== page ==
Guided Trout Spey Trips
Trout Spey is quickly becoming one of our favorite techniques to fish during the shoulder and winter seasons. Combining our world-class trout fisheries with the enjoyment and rhythm of Spey casting yields one thrilling fly fishing experience at a time of year when you might otherwise not be on the water. It gets you out there.
Whether you’re a committed steelheader looking to tune up your casting in the off season or a die hard trout angler looking to expand your horizons, Trout Spey is a great way to fish on our local rivers. With the advent of the lighter spey rods we are finding more and more anglers seeking the solitude of our Montana rivers during the less pressured part of the year. We have a few spey casting specialist guides on staff who are eager and willing to share their knowledge of the technique with those new and curious about the spey world as well as experts who want to experience our local rivers or improve their casting techniques.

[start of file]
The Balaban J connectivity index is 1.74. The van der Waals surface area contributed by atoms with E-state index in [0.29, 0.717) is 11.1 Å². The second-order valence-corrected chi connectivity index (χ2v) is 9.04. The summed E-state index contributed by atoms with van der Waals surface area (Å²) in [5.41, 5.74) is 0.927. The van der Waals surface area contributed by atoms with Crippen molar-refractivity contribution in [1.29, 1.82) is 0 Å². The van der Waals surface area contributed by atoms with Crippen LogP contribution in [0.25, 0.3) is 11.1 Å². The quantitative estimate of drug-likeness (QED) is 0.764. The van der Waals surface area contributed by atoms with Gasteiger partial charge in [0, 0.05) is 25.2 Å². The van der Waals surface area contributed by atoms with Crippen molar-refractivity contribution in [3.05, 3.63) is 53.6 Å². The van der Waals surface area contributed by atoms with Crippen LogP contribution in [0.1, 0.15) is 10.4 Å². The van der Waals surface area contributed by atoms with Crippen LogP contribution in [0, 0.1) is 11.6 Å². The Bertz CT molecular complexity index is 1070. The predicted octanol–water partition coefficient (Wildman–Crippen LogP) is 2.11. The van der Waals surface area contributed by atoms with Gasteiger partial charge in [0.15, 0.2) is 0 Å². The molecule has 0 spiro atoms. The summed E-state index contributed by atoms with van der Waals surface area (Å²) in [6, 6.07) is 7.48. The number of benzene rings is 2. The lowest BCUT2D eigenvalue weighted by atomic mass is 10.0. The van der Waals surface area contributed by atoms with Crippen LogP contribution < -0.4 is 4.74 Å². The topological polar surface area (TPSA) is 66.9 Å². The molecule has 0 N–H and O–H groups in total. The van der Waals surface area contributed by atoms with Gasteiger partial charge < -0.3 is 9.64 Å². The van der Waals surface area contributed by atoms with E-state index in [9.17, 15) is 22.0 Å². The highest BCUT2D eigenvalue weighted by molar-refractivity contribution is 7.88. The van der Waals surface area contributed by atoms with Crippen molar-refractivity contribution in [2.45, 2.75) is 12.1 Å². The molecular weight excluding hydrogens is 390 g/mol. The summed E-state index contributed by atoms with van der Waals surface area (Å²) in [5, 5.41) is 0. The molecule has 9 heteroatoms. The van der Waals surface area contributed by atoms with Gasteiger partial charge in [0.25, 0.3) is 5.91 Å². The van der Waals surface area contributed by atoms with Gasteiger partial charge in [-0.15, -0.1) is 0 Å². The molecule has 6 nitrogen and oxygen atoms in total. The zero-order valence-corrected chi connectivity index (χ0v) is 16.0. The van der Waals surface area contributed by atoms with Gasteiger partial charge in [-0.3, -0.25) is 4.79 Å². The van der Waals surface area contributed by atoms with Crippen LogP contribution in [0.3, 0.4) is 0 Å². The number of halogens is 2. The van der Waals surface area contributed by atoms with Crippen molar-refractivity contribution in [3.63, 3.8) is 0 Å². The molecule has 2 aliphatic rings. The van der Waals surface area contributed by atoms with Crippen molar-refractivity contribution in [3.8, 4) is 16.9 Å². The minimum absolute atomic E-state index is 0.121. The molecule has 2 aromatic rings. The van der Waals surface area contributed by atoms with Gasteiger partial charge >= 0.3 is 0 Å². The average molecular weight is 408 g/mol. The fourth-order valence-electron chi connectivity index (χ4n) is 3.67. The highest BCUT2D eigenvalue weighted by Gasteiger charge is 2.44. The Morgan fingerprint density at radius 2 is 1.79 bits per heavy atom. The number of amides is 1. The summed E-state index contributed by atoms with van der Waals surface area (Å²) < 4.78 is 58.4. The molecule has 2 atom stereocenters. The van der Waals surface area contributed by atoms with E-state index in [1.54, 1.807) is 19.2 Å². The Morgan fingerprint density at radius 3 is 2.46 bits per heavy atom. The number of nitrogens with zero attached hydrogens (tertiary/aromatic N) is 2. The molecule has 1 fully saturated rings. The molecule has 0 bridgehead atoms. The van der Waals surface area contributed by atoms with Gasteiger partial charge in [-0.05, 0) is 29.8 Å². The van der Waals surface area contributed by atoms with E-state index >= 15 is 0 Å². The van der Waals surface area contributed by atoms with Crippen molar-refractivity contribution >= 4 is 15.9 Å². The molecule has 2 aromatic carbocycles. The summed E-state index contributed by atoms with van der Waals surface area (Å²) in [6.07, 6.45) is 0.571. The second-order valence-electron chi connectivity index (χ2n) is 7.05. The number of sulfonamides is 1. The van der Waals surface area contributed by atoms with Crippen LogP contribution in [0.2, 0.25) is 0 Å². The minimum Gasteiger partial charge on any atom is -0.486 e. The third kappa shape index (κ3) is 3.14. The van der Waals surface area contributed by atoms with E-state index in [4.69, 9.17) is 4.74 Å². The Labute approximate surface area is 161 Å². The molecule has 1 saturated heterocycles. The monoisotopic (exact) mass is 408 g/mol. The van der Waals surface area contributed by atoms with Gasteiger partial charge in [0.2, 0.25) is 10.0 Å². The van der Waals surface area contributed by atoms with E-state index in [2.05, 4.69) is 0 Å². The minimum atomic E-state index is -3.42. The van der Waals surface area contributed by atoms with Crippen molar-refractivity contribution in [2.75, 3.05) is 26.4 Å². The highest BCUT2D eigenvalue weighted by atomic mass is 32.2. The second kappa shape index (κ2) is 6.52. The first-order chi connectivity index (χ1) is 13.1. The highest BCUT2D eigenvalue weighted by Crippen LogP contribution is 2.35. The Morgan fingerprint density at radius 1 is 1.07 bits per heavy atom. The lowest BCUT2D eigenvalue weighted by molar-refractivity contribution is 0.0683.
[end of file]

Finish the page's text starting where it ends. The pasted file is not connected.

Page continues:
The Missouri River is arguably one of the best Trout Spey rivers in the world. With long, broad runs and an abundant population of small steelhead sized trout, this river lends itself nicely to swinging flies with a two-handed rod.
Trout Spey trips are certainly possible year round, but October through the end of April is prime season; our favorite time of the year is early March through the end of April (which corresponds nicely with our Spring Special rate season) and then again in the fall from October until December. The best fishing coincides with our typical streamer fishing season, in the late winter or early spring when the water temperatures are increasing and in the fall when big brown trout are on the move.
During this time we prefer to fish with either a Scandi or Skagit shooting head and cast smaller spey or switch rods ranging from 3wt. to 6wt. that are 10 to 13 feet in length. We typically fish with lighter sink tips for ease of casting and work our way down runs in the usual cast, swing, and step fashion. Although swinging smaller weighted streamers is often the norm, we have done it all from large articulated flies to small soft hackles on a floating line in the summer.
Perhaps one of the most exciting aspects of Trout Spey is experimenting with different retrieval techniques. Unlike traditional steelheading where a simple swing is standard, trout fishing often requires imparting some type of action on the fly which is what makes this style of fishing often very effective and fun.
If you love trout fishing, or spey fishing for big salmonoids, then Trout Spey may be the next thing for you.